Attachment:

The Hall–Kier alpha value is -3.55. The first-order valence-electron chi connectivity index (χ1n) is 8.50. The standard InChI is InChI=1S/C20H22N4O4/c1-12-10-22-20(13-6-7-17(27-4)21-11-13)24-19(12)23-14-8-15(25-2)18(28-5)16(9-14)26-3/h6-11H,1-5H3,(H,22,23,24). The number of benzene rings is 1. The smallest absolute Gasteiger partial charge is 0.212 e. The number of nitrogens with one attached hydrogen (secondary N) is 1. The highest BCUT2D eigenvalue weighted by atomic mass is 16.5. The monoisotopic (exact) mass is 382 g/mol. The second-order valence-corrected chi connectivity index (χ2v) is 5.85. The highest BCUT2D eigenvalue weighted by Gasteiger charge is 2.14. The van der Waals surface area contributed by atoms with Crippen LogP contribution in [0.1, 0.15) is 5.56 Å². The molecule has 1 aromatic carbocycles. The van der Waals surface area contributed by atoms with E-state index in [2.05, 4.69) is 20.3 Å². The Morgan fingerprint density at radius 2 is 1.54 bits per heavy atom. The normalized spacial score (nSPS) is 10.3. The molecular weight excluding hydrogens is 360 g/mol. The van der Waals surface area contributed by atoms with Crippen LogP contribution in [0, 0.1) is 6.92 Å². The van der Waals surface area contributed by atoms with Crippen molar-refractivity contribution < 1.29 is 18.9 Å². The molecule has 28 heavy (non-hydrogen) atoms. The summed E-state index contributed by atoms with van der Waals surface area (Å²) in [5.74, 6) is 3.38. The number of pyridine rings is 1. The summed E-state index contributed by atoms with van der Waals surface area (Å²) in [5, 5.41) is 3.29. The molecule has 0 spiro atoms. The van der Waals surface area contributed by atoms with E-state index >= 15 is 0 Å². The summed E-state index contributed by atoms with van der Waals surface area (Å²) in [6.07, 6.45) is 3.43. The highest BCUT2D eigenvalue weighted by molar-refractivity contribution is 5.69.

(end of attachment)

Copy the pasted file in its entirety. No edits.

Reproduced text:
The Hall–Kier alpha value is -3.55. The first-order valence-electron chi connectivity index (χ1n) is 8.50. The standard InChI is InChI=1S/C20H22N4O4/c1-12-10-22-20(13-6-7-17(27-4)21-11-13)24-19(12)23-14-8-15(25-2)18(28-5)16(9-14)26-3/h6-11H,1-5H3,(H,22,23,24). The number of benzene rings is 1. The smallest absolute Gasteiger partial charge is 0.212 e. The number of nitrogens with one attached hydrogen (secondary N) is 1. The highest BCUT2D eigenvalue weighted by atomic mass is 16.5. The monoisotopic (exact) mass is 382 g/mol. The second-order valence-corrected chi connectivity index (χ2v) is 5.85. The highest BCUT2D eigenvalue weighted by Gasteiger charge is 2.14. The van der Waals surface area contributed by atoms with Crippen LogP contribution in [0.1, 0.15) is 5.56 Å². The molecule has 1 aromatic carbocycles. The van der Waals surface area contributed by atoms with E-state index in [2.05, 4.69) is 20.3 Å². The Morgan fingerprint density at radius 2 is 1.54 bits per heavy atom. The normalized spacial score (nSPS) is 10.3. The molecular weight excluding hydrogens is 360 g/mol. The van der Waals surface area contributed by atoms with Crippen LogP contribution in [0, 0.1) is 6.92 Å². The van der Waals surface area contributed by atoms with Crippen molar-refractivity contribution < 1.29 is 18.9 Å². The molecule has 28 heavy (non-hydrogen) atoms. The summed E-state index contributed by atoms with van der Waals surface area (Å²) in [5.74, 6) is 3.38. The number of pyridine rings is 1. The summed E-state index contributed by atoms with van der Waals surface area (Å²) in [5, 5.41) is 3.29. The molecule has 0 spiro atoms. The van der Waals surface area contributed by atoms with E-state index >= 15 is 0 Å². The summed E-state index contributed by atoms with van der Waals surface area (Å²) in [6.07, 6.45) is 3.43. The highest BCUT2D eigenvalue weighted by molar-refractivity contribution is 5.69.